The reasons: I think it’s because of the juxtaposition of forces: the turbulent sea on which the small boat sits perilously; the tiger with its machine head which shines a light onto the little ship somewhat benevolently; the in-clawed paws of the animal, out for balance more than for aggression, its teeth bared but in-threatening. I love the idea of strength and protection swirled into one. I love the idea of nature and machinery being inextricably linked. I love the patterned churning sea against the great flat moon. The bricks uncovered, playing their part.
Published in Review of Australian Fiction where the best of Australian fiction comes into your inbox at the rate of one a week for a dollar a week, Departure by Kim Scott is a story told in plain language that offers the best of everything that’s not said in order that it say so much. The un-story of Tilly is precisely what tells us of her predicament: the gap between two cultures that she is leaping, the curiosity and care (just a little bit voyeuristic) of those that see her journey as tricky, the parting suggestion that hers could be a departure of sinister outcome.
Everything is underscored by a lacking to convey fullness, by a physical to create feeling, by a calm to create tension. Like a hollow aching or a creeping anxiety the reader is put into a hold while the scene shimmers. We are with Tilly in her self-consciousness, in her observance, in her private teenage headspace. But we are also looking at her from a distance, knowing we can’t intervene.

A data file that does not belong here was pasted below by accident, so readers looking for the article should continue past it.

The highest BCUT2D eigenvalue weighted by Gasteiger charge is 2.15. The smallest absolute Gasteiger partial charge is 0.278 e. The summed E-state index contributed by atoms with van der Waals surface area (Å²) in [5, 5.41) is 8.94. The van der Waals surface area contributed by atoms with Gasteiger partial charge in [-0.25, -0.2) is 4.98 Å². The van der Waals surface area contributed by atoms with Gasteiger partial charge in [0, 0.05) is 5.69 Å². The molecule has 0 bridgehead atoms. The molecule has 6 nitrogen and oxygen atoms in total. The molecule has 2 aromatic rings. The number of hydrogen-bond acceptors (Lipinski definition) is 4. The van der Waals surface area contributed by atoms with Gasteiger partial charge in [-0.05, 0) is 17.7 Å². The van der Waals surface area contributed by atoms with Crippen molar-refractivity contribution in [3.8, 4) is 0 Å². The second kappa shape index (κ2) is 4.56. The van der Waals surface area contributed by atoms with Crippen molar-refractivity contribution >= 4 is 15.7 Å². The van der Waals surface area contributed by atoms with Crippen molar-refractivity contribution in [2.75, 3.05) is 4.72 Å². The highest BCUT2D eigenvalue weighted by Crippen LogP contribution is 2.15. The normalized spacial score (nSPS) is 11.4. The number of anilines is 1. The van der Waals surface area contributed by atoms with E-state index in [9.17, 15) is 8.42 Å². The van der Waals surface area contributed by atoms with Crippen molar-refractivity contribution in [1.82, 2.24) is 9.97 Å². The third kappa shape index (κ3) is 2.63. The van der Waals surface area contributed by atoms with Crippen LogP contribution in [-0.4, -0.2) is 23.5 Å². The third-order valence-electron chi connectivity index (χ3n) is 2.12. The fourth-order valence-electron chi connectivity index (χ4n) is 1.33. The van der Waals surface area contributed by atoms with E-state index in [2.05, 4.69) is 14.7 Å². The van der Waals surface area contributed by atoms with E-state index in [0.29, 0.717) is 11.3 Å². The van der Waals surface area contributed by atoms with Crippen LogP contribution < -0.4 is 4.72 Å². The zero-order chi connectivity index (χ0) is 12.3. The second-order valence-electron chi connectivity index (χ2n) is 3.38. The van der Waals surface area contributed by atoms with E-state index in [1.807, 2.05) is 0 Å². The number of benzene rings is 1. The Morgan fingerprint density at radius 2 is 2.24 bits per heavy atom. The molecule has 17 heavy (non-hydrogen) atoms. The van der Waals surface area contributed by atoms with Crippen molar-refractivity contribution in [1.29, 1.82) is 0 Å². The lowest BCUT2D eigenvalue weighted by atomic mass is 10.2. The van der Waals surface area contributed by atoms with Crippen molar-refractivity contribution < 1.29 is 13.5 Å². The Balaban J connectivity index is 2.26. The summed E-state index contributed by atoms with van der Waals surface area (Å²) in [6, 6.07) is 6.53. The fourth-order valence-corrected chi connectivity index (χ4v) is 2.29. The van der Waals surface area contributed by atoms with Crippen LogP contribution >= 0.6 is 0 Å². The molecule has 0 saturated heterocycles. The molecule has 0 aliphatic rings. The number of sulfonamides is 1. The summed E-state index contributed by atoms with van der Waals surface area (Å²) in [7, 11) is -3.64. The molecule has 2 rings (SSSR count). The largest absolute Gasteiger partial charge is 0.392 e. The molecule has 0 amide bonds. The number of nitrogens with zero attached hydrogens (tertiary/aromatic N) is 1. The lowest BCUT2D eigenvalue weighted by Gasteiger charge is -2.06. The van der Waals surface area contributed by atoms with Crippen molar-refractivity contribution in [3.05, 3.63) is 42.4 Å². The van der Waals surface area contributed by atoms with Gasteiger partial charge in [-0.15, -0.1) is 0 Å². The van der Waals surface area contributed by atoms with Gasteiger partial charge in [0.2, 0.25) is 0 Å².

Kim Scott is a writer known for layered and complex language. The control he shows in Departure, the clarity and slow, tense pace makes this story as tender as fresh bruises.
Sometimes art is meant to imitate life. Occasionally, drama requires the kind of forensic eye, certainly after the first wave of emotion has passed, that art demands of us. In Treatment, staring Gabriel Byrne, manages to corner both life and art very well. Like good writing, which it is full of, In Treatment builds emotional scaffolding, constructing a wall of understanding, while producing a great rendition of the spiky, heartfelt process of therapy. Taken from an Israeli series (which is deserving of the lion’s share of accolade) called Be Tipul, or In Therapy, In Treatment, while scripted and condensed, gives a sense of what it’s like to be either client or therapist in any one session of psychotherapy.
Granted, this drama might interest therapists more than others, although I think it would be helpful for anyone wanting to embark on a series of counselling sessions. Certainly, from personal experience (I was a psychotherapist for twenty-five years, twelve of which were carried out in private practice) I recognise many of the scenes, much of the defensive and deflective dialogue, and all of the tiny nuanced queries and curiosities that shape therapy into the trade that it is.
Trust upon trust, In Treatment canvasses a fascinating scope of skills needed for the work: the requirement for an arc in a session, the wending of a client’s background into their actions, preoccupations and predicaments, the talent for listening and empathising and interpretation. Above all, however, In Treatment demonstrates the process of uncovering what lies behind an individual’s motivations. And it’s that that intrigues the viewer, that which makes it drama, that, just like in real life, that makes therapy so thrilling and a most valuable art form.